Story Games Seattle Message Board What We Played › Firebird Academy (Shooting the Moon)

Firebird Academy (Shooting the Moon)

Sam Kabo A.
user 30231972
Seattle, WA
Post #: 6
Firebird is a prestigious, expensive (but still kind of second-string) magical high school in Phoenix, Arizona. Magic, in this world, is public knowledge and definitely a prestige kind of thing; it's not the exclusive domain of the rich, but it often seems that way. Many shades of Harry Potter, A Wizard of Earthsea, and maybe a little Buffy.

We opted to play the Beloved angle for what it says on the tin: straightforward romance. And thus:

The Beloved: Kat of Montenegro (Martin). Hot (obviously), "bad", well-connected family, legendary past, open book, throws good parties.
Opportunity: breakup-geddon. Kat had a disastrous break-up with the awful stereotype Quarterback Brad (or possibly Chad) around the end of the previous term, and her social set is torn apart over it. Also, she's single.
Obstacle: Hounded by a shadow.
Dream: Get to study abroad. (Mostly to get out of her parents' orbit.)

Suitor 1: Patrice Hartmoor (Marc). Empathetic but calculating, a wallflower except in pairs, a dark side but clean habits. (Parents were on the Evil Magic Side in the last wizardy conflict.)
Person: sister Bethany (never came up), Place: The Music Room (ditto), Thing: ARVALESH THE DEMON-BLADE (possibly responsible for the neglect of poor Bethany, because DEMON BLADE).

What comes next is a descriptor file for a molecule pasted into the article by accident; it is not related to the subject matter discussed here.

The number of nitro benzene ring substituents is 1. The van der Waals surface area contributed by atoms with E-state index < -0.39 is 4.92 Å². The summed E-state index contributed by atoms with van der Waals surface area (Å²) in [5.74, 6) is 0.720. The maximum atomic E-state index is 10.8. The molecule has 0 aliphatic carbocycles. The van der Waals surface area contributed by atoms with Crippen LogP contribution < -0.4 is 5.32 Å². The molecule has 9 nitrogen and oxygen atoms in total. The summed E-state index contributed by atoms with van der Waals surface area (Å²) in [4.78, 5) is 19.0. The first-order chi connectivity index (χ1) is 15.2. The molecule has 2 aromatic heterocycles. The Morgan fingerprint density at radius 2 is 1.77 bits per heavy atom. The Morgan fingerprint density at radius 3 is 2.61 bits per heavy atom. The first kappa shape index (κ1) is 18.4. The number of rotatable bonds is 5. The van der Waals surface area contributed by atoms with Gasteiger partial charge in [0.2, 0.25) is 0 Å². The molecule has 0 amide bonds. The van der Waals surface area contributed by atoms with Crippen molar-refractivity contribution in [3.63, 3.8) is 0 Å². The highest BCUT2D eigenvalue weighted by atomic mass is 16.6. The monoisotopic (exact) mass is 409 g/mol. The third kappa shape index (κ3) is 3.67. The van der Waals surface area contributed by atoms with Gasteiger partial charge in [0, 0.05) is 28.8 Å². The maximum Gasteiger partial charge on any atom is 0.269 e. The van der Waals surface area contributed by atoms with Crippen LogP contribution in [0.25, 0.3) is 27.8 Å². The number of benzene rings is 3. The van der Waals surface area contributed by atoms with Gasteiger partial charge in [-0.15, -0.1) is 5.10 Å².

Conflict: kind of a nobody.

Suitor 2: Ariadne Delacruz (Sam). Mysterious but disreputable, class clown but studious at home, teacher's pet but failing.
Person: Headmistress Pradesh, Place: The Secret Gallery, Thing: Magical Pocketwatch.

The Prize: Who gets to take Kat to prom. (Not getting murdered by the dark shadow that indwells Kat: kind of a secondary issue.)

General plot: Patrice and Ariadne stealth-court Kat in gawky inept ways. Kat's awful ex Brad gatecrashes her party and tries to ruin her life, so she conspires with Patrice (who knows about the dark arts from her parents) to put a curse on him. Since Kat was kind of haunted by an evil shadow even before she started tampering with the dark arts, this does not go well: the curse goes awry and the shadow attempts to possess Kat. Patrice and Ari cast out Kat's shadow, which then goes on a rampage and murders Brad before the headmistress turns up and rejoins Kat to the sundered shadow. By this point everyone is a social pariah -- Patrice for being super dark artsy, Ariadne for dropping her cool front and declaring her painfully earnest devotion to Kat, and Kat for having a shadow that murders people. With everyone teetering on the brink, Ariadne (who was failing out anyway) throws herself on the sword, gets the brunt of the blame, saves Patrice and Kat from expulsion (but not severe academic probation that keeps them separated), and wins Kat over.

Towards the end all our lives were ruined so hard that it started raining. In Phoenix.

Mechanically... very fiddly, but legitimately so, I think. The involved setup pretty much guarantees characters who are fairly complex and who overlap and conflict in a good number of ways. Characters gain traits all the freakin' time, and there's strong mechanical incentive to double down on, or qualify, or switch-up traits -- particularly traits that relate to suitors' central conflicts. As a result, both Ari and Patrice had arcs that were basically about making their conflicts deeper and more complex: Patrice became more and more of a defence-against-the-dark-arts hero even as she became more and more scheming, reviled and tempted by darkness; Ari's lack of magical talent became active anti-magic, and her clowning and knack bullshitting adults became more and more clearly a front to avoid thinking about her total lack of prospects for a magic career.